What are my rights at work?
As the world celebrates Human Rights Day, we look closer to home and ask what you are entitled to by law as an employee
On Thursday, we celebrated Human Rights Day. Every year, this date is marked out in the calendar to observe the day that the United Nations General Assembly first adopted the Universal Declaration of Human Rights on December 10th, 1948.
This year, the United Nations is urging us all to think about human rights connected to Covid-19; to ensure that the new world we build from the ashes of this pandemic is one that prizes the rights of every human.
Human Rights Day is a global concept, and often leads us to think beyond our own lives, communities and borders, but there is also something to be said for championing human rights closer to home. As well as respecting others and treating people fairly, there is also the concept of our basic rights at work.
Do you know what your workplace rights are? Do you know the difference between a workplace right and a workplace benefit – between what your boss must provide for you by law and discretionary extras? Use this Human Rights Day to make sure you are receiving what you are entitled to at work.
What is the legal minimum wage in the UK?
This depends on age and employment status. For apprentices, the minimum hourly rate is £4.15. In standard employment, it is £4.55 for those aged under 18, £6.45 for those aged between 18 and 20, £8.20 for those aged between 21 and 24, and £8.72 for everyone aged 25 and over.
How many hours a week can my boss ask me to work?
It is illegal for your employer to make you work more than 48 hours per week. If you are under the age of 18, this drops to a maximum of 40 hours a week and no more than eight hours per day (unless there are exceptional circumstances in the workplace).
How much holiday can I take each year?
This depends on your contract of employment. Some companies will offer more generous holiday packages than others, but there is a legal minimum. That minimum, which is referred to as statutory holiday entitlement, is the equivalent of 5.6 weeks a year – this figure includes public holidays, such as bank holidays, you do not get these on top. The 5.6 weeks equivalent will correspond to how many hours a week you work. For example, if you work five days a week, you should expect 28 days of paid holiday a year. If you work one day a week, you should expect 5.6 days of paid holiday a year.
Am I entitled to sick pay?
As long as you work for your employer and are not self-employed, you will be entitled to sick pay. However, there are strings attached. To qualify for statutory sick pay, you must be earning at least £120 a week and have been off sick for four consecutive full days or more. You must also follow your company’s rules about reporting sickness to be eligible, however there are restrictions around this. For example, an employer is not allowed to demand you report sickness by a certain time in the day, make you contact them more than once a week while ill, force you to get a doctor’s note if you’ve been sick for less than eight days, or refuse to accept someone else calling in sick on your behalf. Some employers may offer full pay for sick days, but for those only offering statutory sick pay, this will amount to £95.85 per week for up to 28 weeks.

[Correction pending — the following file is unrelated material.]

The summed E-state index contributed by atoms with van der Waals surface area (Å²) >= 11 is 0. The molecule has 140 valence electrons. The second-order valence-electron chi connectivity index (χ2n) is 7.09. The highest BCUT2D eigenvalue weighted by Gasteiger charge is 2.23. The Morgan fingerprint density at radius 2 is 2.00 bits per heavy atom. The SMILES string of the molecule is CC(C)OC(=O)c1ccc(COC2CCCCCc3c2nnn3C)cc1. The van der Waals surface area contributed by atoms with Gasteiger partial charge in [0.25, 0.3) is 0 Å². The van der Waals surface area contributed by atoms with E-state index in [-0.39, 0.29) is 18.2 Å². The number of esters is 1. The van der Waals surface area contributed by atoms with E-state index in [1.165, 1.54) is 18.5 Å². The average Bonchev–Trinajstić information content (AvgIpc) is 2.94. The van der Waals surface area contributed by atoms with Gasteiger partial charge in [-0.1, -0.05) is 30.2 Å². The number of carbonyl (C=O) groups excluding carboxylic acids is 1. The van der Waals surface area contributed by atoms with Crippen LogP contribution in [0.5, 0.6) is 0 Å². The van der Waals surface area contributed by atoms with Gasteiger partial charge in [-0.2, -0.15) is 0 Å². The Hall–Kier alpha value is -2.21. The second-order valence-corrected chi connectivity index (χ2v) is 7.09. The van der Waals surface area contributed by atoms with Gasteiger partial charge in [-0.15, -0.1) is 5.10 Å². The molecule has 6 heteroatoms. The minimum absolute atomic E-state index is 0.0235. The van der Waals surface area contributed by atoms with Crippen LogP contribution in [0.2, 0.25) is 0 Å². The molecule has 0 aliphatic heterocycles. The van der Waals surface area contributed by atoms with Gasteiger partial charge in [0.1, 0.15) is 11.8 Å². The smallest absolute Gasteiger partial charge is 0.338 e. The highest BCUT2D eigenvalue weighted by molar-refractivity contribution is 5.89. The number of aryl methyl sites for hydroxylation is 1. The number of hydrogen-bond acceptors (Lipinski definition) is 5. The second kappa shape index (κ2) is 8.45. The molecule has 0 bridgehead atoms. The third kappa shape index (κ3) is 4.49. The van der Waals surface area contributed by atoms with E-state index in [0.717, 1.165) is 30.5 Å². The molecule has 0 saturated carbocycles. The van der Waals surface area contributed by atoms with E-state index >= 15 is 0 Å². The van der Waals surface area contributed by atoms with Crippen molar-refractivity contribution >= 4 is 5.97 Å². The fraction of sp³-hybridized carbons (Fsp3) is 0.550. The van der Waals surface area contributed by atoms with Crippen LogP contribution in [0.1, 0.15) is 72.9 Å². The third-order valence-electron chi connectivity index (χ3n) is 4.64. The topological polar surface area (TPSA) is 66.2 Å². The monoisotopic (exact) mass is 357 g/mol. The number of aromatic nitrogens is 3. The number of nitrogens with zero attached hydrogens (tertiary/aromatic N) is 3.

What is maternity pay like? All employees and workers, including self-employed workers, are entitled to statutory maternity pay – casual workers, those on zero-hours contracts and those who work for an agency without a contract of employment are not. It is your right to take up to a year of maternity leave. The absolute minimum maternity leave you can take is two weeks, or four weeks if you work in a factory. Should you want to extend your maternity leave beyond a year, you can build up your holiday entitlement and take that at the same time, which will be in addition to the 52 weeks you are entitled to. Some employers offer a generous maternity-leave package that will top up statutory pay. If not, you will be entitled to statutory maternity pay only, which equates to 90% of your average earnings for the first six weeks and then £151.20 or 90% of your average earnings, whichever is lower, for a further 33 weeks. After this, there is no financial support. You can start your maternity leave up to 11 weeks before your baby’s due date. Should you wish to share the leave with your partner, you can do so in the first year after your child is born, splitting 50 weeks of leave (the mother has to take the first two weeks after a baby is born) and 37 weeks of pay